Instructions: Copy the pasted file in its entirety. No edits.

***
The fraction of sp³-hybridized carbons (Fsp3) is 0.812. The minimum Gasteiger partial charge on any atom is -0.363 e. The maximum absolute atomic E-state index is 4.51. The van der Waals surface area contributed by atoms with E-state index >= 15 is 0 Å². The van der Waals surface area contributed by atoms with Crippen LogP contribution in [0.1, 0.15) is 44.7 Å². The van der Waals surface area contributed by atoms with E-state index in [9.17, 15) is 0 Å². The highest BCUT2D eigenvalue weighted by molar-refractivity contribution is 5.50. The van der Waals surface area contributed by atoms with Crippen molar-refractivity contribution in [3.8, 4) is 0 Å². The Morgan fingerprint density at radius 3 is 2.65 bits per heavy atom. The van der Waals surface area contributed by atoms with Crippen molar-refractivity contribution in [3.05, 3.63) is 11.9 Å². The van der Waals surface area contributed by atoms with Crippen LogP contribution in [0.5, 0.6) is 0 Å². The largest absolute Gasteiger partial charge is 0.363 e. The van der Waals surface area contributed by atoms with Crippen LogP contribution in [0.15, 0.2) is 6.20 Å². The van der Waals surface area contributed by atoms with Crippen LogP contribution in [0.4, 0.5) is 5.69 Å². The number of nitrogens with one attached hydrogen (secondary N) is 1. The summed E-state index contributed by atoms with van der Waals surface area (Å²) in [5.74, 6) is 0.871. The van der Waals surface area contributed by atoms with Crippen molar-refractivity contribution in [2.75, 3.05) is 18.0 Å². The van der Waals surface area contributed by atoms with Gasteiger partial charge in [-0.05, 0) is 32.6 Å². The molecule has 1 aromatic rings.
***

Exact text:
The fraction of sp³-hybridized carbons (Fsp3) is 0.812. The minimum Gasteiger partial charge on any atom is -0.363 e. The maximum absolute atomic E-state index is 4.51. The van der Waals surface area contributed by atoms with E-state index >= 15 is 0 Å². The van der Waals surface area contributed by atoms with Crippen LogP contribution in [0.1, 0.15) is 44.7 Å². The van der Waals surface area contributed by atoms with E-state index in [9.17, 15) is 0 Å². The highest BCUT2D eigenvalue weighted by molar-refractivity contribution is 5.50. The van der Waals surface area contributed by atoms with Crippen molar-refractivity contribution in [3.8, 4) is 0 Å². The Morgan fingerprint density at radius 3 is 2.65 bits per heavy atom. The van der Waals surface area contributed by atoms with Crippen molar-refractivity contribution in [3.05, 3.63) is 11.9 Å². The van der Waals surface area contributed by atoms with Crippen LogP contribution in [0.5, 0.6) is 0 Å². The largest absolute Gasteiger partial charge is 0.363 e. The van der Waals surface area contributed by atoms with Crippen LogP contribution in [0.15, 0.2) is 6.20 Å². The van der Waals surface area contributed by atoms with Crippen LogP contribution in [0.4, 0.5) is 5.69 Å². The number of nitrogens with one attached hydrogen (secondary N) is 1. The summed E-state index contributed by atoms with van der Waals surface area (Å²) in [5.74, 6) is 0.871. The van der Waals surface area contributed by atoms with Crippen molar-refractivity contribution in [2.75, 3.05) is 18.0 Å². The van der Waals surface area contributed by atoms with Gasteiger partial charge in [-0.05, 0) is 32.6 Å². The molecule has 1 aromatic rings.